1. Defining a UPC
As mentioned, a UPC is the North American variation of a GTIN code. They are standardized using a 12-digit system. The rest of the world uses EANs or European Article Numbers. EANs use 13 digits as they include a number to identify the originating country of the product’s manufacturing company.
The UPC came first and was later followed by the EAN as demand in Europe, Asia and Australia grew. Consequently, both numbers are used for inventory management and Point of Sale (POS). However, in order for UPC codes to be scanned at POS, they must have a GS1 assigned Company Prefix. In essence, GS1 sets the global standard for item/shipment identification and is the official administrator of required Company Prefixes.
2. What separates a UPC from other product codes?
Let’s first look at the bar code. The barcode gets its name from the series of bars used to scan products for inventory or sales purposes. This is the “machine-readable” part of the GTIN – the number that appears beneath every barcode is the “human readable” version enabling cashiers to manually enter the code when the scanning fails. Now, the numbers used on a GTIN determine whether it is a UPC or EAN.
North America uses a 12-digit UPC because it does not require a country code. Because UPCs and EANs are part of GS1’s international standards, they are accepted globally. In turn, you might run into issues where you choose to sell your products online. Different marketplaces accept different GTINs, so it is important to have a selling strategy in mind when applying for your GTINs.
Do You Need a UPC or EAN?
It can be confusing to understand whether you need an EAN or UPC code. If you plan to sell online, online sellers must include a product identifier to trade on online marketplaces such as Amazon, eBay, and Google to identify your products correctly. Major marketplaces tend to require an EAN, and checking to confirm before trying to list with these sellers is important. In turn, this will reduce the risk your eBay, Amazon or Google product listings won’t meet their formatting regulations. While your product labels don’t require an EAN, these marketplaces do insist you use them in the product details.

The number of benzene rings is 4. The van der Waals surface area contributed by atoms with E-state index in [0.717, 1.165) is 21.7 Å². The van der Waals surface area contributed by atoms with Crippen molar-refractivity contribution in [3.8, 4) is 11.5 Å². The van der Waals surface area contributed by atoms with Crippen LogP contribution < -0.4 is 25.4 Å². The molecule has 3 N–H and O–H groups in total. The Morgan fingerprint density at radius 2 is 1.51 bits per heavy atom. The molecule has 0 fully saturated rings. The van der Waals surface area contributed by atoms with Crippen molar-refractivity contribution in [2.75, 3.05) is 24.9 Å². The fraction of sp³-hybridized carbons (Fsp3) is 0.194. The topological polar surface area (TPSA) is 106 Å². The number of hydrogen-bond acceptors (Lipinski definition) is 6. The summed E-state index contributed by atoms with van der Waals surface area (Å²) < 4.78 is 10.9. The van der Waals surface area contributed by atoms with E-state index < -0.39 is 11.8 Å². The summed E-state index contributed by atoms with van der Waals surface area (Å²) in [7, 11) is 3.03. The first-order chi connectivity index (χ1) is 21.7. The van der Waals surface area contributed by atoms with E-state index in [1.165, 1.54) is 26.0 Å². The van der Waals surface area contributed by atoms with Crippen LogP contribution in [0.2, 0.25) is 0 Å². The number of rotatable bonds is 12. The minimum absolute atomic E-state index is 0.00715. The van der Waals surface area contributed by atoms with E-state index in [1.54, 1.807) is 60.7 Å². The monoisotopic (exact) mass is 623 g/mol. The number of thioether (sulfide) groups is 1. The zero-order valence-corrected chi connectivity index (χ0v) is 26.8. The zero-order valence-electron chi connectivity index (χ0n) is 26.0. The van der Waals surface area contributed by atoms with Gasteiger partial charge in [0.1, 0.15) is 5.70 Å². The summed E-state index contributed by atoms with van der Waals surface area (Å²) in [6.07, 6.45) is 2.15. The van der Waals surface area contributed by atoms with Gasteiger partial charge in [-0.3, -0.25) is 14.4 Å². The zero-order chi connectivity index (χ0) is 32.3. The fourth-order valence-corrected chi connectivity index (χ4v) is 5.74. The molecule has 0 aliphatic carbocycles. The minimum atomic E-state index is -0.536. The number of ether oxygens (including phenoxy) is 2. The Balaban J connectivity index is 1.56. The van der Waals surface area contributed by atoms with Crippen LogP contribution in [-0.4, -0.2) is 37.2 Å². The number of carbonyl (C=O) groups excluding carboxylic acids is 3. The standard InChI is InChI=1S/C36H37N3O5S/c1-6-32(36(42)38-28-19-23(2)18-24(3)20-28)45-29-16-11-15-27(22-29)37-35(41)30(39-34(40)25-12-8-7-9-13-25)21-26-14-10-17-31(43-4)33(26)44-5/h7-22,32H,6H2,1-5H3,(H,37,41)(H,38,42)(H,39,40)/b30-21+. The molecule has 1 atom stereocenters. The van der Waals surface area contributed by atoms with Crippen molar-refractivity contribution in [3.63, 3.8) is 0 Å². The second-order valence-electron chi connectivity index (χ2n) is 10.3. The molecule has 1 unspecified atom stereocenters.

3. A brief history of UPC
The idea of product codes originated back in the 1970s when the UPC was created for U.S. grocers. The coding system enabled cashiers to easily scan large purchases of multiple items across multiple categories and improved inventory and tracking processes. The original GTIN, the UPC, used 12 digits. The left half of the barcode uses “odd” parity characters representing the numeric digit with an odd number of dark modules, and the right half uses “even” parity characters of dark modules.
The Digits of a UPC
A UPC’s first six to nine digits are the “Company Prefix” assigned by GS1 to identify your company. There are then “product numbers” to identify the individual item, and the final character is the “check digit.” This number is based on a mathematical calculation for the first 11 digits of the UPC code.
How did the EAN Come About?
The EAN was introduced as demand in Europe, Asia and Australia grew. According to UPC code inventor George Laurer, Europe recognized its usefulness after the UPC had been in use for several years. However, they realized a 13th digit was needed to identify the many countries.
In turn, Laurer added the extra digit by encoding the left half of the symbol with three characters of even parity and three characters of odd parity and then arranged them in various patterns to create a different code for each country. Today, both the UPC and EAN are known as GTINs.
UPCs make managing a large inventory of products easier across multiple marketplaces. In addition, you can use product information management software (PIM) to ensure you remain compliant with marketplace requirements and streamline the product uploading process.